Set up after the cancellation of a joint European-American anti-jihad conference in France (because police there wouldn’t guarantee their safety, according to Geller), the flotilla was meant to be the anti-jihad answer to the Gaza flotilla. It would launch from New York on September 11, 2011 “from the New York harbor closest to the World Trade Center site.”
From there, Geller’s flotilla would travel to Greece, then skirt along the coast of Turkey, as a tribute to Greek and Armenian victims of the Ottoman Empire. Then it would then head to Egypt, where “all Coptic Christians seeking to escape Islamic oppression will be saved,” according to a press release. Then the flotilla would go on to Nigeria, Pakistan, Indonesia, Bangladesh, and Thailand.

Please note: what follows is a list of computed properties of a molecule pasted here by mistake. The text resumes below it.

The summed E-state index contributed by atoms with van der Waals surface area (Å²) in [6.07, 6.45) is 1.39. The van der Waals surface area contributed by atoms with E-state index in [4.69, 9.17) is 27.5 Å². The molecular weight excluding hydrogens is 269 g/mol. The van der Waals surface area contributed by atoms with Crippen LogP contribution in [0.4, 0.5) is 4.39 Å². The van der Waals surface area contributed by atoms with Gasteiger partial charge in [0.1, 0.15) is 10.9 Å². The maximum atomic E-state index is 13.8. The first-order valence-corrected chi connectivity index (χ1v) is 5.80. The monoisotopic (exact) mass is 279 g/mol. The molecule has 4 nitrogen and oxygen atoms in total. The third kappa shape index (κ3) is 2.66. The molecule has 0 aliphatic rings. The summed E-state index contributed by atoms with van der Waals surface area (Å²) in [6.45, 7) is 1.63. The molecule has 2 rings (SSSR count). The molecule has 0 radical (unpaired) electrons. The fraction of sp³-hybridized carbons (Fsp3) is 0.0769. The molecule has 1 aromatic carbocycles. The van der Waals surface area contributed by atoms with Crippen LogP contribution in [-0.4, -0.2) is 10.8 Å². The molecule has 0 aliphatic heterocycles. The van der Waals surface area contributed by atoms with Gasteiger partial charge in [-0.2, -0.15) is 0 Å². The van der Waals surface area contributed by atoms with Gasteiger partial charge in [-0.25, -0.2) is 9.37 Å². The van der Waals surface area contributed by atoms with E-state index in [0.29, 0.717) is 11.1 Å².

September 11th came and went, and no flotilla. What happened?
The organizations behind the flotilla, Stop Islamization of America and Stop Islamization of Europe, are still raising money for it, according to Geller.
“It seems there is oodles of money for Jew hating Gaza flotillas but little for real victims of oppression and subjugation,” Geller wrote in an email to me. “Maybe you should write about that.”
It’s fair to ask whether the flotilla will ever launch. According to my very rough Google Map of its proposed route, it would cover over 28,000 miles. And that doesn’t even get into the more serious logistical questions, like how do you convince majority-Muslim countries to let the flotilla dock, and where do you take these Egyptian Copts once you rescue them?